Russell and Lawrence combined with Armando Broja – Chelsea’s most promising forward, an 18-year-old from Slough with Albanian roots – in the lower right for the winner from Chelsea.
Lampard made his first team debut with a series of Academy players, including former Rangers midfielder Billy Gilmour, English under-19 midfielder Tino Anjorin and Dutch defender Ian Maatsen. Meanwhile, 19-year-old exciting midfielder Conor Gallagher is in high demand due to his excellent form loaned to Charlton. This is an extraordinarily productive period for the Chelsea Academy, which is going far to catch up on two barren decades.
Mauricio Pochettino left Tottenham but Maurizio Pochettino did not do so. Poch’s son remains on the Spurs U-23 team but is struggling to save time under coach Wayne Burnett. He was left on the bench during Tottenham’s defeat to Chelsea last week, a match his father missed for understandable reasons.
Pochettino, a broad midfielder, was born in Barcelona when his father was in Espanyol, then accompanied him to Paris and Southampton. A first-year professional, he played for the under-18s in the club’s first new stadium game. Now listed as Pochettino-Grippaldi on the team page, life can be easier without his father training every day on adjacent court, but the competition is still fierce.
The FA Youth Cup returned last week after a three-week hiatus. There are no more non-league clubs in the competition, all leaving the third round just before Christmas. Burnley defeated Curzon Ashton 5-0 at Tameside Stadium, where the Burnley U-23s play. Barnet conceded four goals in 14 minutes in the first half at Bournemouth, then scored three goals in six minutes after the break, but could not tie.
Alternative thoughts however for Croydon, who was hammered 8-1 at Wigan, and South Shields, whose reward for a trek of nearly 600 miles at Motspur Park was a 10-1 annihilation by the best under 18 team Years of the country, Fulham, bringing an end to the Mariners’ wonderful seven-game adventure.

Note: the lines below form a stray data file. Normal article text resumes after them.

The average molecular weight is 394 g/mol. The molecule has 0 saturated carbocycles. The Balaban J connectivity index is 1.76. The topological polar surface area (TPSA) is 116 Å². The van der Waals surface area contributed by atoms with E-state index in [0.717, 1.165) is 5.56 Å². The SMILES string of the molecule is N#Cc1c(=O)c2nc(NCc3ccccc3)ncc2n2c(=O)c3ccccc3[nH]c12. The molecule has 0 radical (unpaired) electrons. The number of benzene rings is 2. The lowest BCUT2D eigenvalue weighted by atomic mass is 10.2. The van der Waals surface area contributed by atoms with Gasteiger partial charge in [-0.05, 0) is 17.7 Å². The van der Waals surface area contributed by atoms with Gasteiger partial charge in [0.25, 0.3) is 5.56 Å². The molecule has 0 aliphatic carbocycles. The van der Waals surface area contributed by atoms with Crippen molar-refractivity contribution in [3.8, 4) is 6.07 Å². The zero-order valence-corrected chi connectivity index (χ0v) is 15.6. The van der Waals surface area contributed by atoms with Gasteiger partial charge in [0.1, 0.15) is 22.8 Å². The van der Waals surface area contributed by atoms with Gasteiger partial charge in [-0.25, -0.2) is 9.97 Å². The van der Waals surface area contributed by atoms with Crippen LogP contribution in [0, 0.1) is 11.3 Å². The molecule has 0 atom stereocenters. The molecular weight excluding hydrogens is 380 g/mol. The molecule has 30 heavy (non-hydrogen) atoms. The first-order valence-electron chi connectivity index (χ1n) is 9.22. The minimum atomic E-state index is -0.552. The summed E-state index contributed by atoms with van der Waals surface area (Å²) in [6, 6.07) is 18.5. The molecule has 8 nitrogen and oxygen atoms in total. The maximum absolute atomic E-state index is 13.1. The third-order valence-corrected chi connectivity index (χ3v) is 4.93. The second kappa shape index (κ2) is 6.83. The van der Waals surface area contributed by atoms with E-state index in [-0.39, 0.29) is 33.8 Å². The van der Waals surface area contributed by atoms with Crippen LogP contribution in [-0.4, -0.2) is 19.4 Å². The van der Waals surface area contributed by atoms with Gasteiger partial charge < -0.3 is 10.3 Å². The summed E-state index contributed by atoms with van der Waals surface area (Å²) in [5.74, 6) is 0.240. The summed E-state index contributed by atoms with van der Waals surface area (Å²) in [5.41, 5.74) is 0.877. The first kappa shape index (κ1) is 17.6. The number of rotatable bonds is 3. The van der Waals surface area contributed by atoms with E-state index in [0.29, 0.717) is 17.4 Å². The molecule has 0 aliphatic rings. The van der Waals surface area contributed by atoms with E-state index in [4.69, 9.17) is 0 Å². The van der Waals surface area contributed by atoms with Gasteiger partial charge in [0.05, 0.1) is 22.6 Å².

Producing players who are good enough to enter and stay on your first team is a difficult task. Just ask the Liverpool Academy coaches. When Trent Alexander-Arnold played his 50th league game for the club last year, he became their first local player to take this step since Steven Gerrard made it 20 years ago.
The performance of their young players against Everton in the FA Cup – including midfielder Curtis Jones (18), right-back Neco Williams (18), winger Harvey Elliott (16) and Algerian left-back Yasser Larouci ( 19) – suggests another name. could join this list soon. Local guy Jones and Welshman Williams impressed enough in the fall cup games to be on the bench for Jürgen Klopp in December.
This week in… 2015
Stars from the past and the future participated in an under-21 derby between Charlton and Millwall. Charlton’s front line included 17-year-old Karlan Ahearne-Grant and Tony Watt, the former Celtic striker who signed this week with Standard de Liège. Grant’s first-year fellow Ezri Konsa was sidelined in favor of former Milan central defender Oguchi Onyewu.
The players on the field that day are now scattered far and wide. Watt is now with CSKA Sofia; Grant is the star striker from Huddersfield (and surely the best Scottish player without a cap); while Konsa has a lot of defensive training with Aston Villa. Onyewu, who won 69 caps for the United States, retired after playing in 12 clubs, appearing more than two dozen times for just one of them: Standard de Liège. The Millwall team was chaired by Neil Harris and led by Ben Thompson, the only field player on the Millwall team who still plays in the Football League.